Most of us kick-start our day with tea or coffee, and whether it’s just habit or a conscious decision, the caffeine hit can help to make us feel awake and ready for the day. However, caffeine can be found in more than just tea and coffee, and we can often be consuming more than we are aware of.
To make more informed choices about the your caffeine intake, find out which foods and drinks contain it, and how caffeine can impact your health:
- Tea, coffee, sodas, energy drinks and snack bars, chocolate and even prescription and over-the-counter medicines can all contain caffeine. Tea, coffee and chocolate-flavored foods are also likely to have caffeine in them.
- The amount of caffeine in a food item or beverage can vary dramatically. Everything from the coffee bean, tea leaf or cacao pod that the caffeine derives from, to the serving size, brand and brewing time can impact the quantity of caffeine.
- Health experts say that up to 400mg of caffeine per day is safe for the majority of healthy adults. For most people, consuming around 2-4 cups of coffee daily (averaging 100mg of caffeine per cup of brewed coffee) will not cause any ill effects. It’s recommended to spread your caffeine intake throughout the day and to consume it in moderate doses.
- The caffeine content of beverages can vary significantly - be particularly mindful of energy drinks, where the caffeine content can range from 40mg to 250mg per 230ml serving.
- With chocolate, the darker it is, the higher the caffeine content. White chocolate, however, contains no caffeine.
- Everyone metabolizes caffeine differently and has a different sensitivity to it. This means that some people will be able to drink several cups of a caffeinated beverage without any problems, while for others a single cup may be all it takes to make them feel jittery.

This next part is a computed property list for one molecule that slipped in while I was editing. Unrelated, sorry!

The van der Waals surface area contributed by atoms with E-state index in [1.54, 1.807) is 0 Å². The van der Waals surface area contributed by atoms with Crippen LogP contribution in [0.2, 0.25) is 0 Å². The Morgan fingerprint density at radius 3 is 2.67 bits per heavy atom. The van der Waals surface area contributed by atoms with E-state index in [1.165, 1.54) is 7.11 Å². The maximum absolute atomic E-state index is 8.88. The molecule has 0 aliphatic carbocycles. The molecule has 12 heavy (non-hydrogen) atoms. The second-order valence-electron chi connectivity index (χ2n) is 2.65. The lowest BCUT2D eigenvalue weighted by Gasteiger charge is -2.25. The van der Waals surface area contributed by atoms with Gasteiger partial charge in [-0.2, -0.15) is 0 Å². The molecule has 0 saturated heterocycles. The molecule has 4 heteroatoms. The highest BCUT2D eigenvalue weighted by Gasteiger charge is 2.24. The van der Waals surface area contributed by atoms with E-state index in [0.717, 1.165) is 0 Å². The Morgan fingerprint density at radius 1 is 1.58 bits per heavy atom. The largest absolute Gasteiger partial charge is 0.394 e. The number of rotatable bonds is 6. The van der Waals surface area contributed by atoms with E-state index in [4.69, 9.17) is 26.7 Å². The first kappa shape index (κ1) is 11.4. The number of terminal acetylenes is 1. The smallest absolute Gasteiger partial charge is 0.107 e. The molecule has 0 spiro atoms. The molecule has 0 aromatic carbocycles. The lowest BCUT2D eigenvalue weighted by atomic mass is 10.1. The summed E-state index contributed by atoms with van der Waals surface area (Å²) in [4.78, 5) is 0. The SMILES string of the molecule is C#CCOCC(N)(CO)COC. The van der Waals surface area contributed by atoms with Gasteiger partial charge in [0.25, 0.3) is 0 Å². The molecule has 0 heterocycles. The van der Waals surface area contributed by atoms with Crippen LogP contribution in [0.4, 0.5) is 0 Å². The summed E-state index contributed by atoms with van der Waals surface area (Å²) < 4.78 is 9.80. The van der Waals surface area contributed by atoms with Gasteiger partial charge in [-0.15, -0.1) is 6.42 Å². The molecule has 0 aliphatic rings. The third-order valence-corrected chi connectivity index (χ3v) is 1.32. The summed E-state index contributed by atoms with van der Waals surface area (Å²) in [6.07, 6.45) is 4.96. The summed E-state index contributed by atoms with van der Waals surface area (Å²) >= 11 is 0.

- Your body responds in many different ways to caffeine. It can act as a stimulant, making you feel more alert. It can reduce fatigue and boost your concentration or focus. Caffeine may also help if you are constipated, by stimulating the intestines and colon.
- Cleveland Clinic Abu Dhabi ‘s Medical Subspecialties Associate Staff Physician, Dr. Iyaad Hasan says, “Consuming too much caffeine, i.e. over 600mg per day, can leave some people feeling jittery, nervous or anxious. It may also lead to headaches, dehydration, diarrhea, sleep deprivation, a rapid heart rate and increased blood pressure.“
How to cut back on your caffeine intake
If you’ve been experiencing any of the negative symptoms above, then you should speak with your doctor to check if caffeine may be a contributing factor. When it comes to cutting back, try following these recommendations:
- Be aware of how much caffeine you’re consuming. Check the ingredients label or, if you’re in a café or restaurant, ask your server to find out the amount of caffeine in your beverage or food item.
- Reduce your intake gradually. Cutting caffeine immediately and completely from your diet could lead to withdrawal symptoms such as headaches, nausea and fatigue. It’s best to reduce slowly to avoid these.
- Start introducing decaffeinated options. This could mean making your coffee with half caffeinated coffee and half decaf coffee, or substituting a caffeinated beverage for a decaf one.
- Increase your water intake. Drinking more water will help you to stay hydrated and remove caffeine from your body.
- Improve your sleeping habits. If caffeine is your way to wake up in the morning, focusing on ways of getting a better night’s sleep may be beneficial.